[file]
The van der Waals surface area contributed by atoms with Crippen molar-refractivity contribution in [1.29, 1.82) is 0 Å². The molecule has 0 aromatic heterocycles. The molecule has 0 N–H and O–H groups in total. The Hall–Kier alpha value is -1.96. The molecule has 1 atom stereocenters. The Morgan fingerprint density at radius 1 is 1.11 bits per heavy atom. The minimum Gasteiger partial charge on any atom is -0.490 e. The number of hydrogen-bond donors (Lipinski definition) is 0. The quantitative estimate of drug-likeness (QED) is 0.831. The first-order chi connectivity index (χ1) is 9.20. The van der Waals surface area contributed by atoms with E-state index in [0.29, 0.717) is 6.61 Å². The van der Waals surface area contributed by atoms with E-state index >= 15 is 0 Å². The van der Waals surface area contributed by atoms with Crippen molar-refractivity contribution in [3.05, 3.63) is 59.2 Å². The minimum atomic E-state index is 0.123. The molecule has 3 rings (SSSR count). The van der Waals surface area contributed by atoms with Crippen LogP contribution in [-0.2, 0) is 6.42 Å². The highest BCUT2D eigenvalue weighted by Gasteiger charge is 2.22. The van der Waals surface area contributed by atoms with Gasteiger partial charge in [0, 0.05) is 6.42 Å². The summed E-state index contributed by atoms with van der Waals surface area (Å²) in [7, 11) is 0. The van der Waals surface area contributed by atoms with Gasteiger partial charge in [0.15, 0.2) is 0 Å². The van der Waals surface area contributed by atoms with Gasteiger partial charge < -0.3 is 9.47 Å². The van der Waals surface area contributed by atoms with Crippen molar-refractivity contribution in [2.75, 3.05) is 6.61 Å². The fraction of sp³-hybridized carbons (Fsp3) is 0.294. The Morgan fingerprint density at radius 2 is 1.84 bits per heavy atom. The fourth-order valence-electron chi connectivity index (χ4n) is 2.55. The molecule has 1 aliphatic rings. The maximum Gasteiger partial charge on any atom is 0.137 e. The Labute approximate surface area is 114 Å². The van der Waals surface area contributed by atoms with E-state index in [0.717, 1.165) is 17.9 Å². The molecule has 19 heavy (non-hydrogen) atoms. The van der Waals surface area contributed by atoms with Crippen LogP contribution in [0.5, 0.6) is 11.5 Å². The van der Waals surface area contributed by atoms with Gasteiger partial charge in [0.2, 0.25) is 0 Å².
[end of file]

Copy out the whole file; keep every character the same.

The van der Waals surface area contributed by atoms with Crippen molar-refractivity contribution in [1.29, 1.82) is 0 Å². The molecule has 0 aromatic heterocycles. The molecule has 0 N–H and O–H groups in total. The Hall–Kier alpha value is -1.96. The molecule has 1 atom stereocenters. The Morgan fingerprint density at radius 1 is 1.11 bits per heavy atom. The minimum Gasteiger partial charge on any atom is -0.490 e. The number of hydrogen-bond donors (Lipinski definition) is 0. The quantitative estimate of drug-likeness (QED) is 0.831. The first-order chi connectivity index (χ1) is 9.20. The van der Waals surface area contributed by atoms with E-state index in [0.29, 0.717) is 6.61 Å². The van der Waals surface area contributed by atoms with E-state index >= 15 is 0 Å². The van der Waals surface area contributed by atoms with Crippen molar-refractivity contribution in [3.05, 3.63) is 59.2 Å². The minimum atomic E-state index is 0.123. The molecule has 3 rings (SSSR count). The van der Waals surface area contributed by atoms with Crippen LogP contribution in [-0.2, 0) is 6.42 Å². The highest BCUT2D eigenvalue weighted by Gasteiger charge is 2.22. The van der Waals surface area contributed by atoms with Gasteiger partial charge in [0, 0.05) is 6.42 Å². The summed E-state index contributed by atoms with van der Waals surface area (Å²) in [7, 11) is 0. The van der Waals surface area contributed by atoms with Gasteiger partial charge in [0.15, 0.2) is 0 Å². The van der Waals surface area contributed by atoms with Gasteiger partial charge < -0.3 is 9.47 Å². The van der Waals surface area contributed by atoms with Crippen molar-refractivity contribution in [2.75, 3.05) is 6.61 Å². The fraction of sp³-hybridized carbons (Fsp3) is 0.294. The Morgan fingerprint density at radius 2 is 1.84 bits per heavy atom. The fourth-order valence-electron chi connectivity index (χ4n) is 2.55. The molecule has 1 aliphatic rings. The maximum Gasteiger partial charge on any atom is 0.137 e. The Labute approximate surface area is 114 Å². The van der Waals surface area contributed by atoms with E-state index in [0.717, 1.165) is 17.9 Å². The molecule has 19 heavy (non-hydrogen) atoms. The van der Waals surface area contributed by atoms with Crippen LogP contribution in [0.5, 0.6) is 11.5 Å². The van der Waals surface area contributed by atoms with Gasteiger partial charge in [0.2, 0.25) is 0 Å².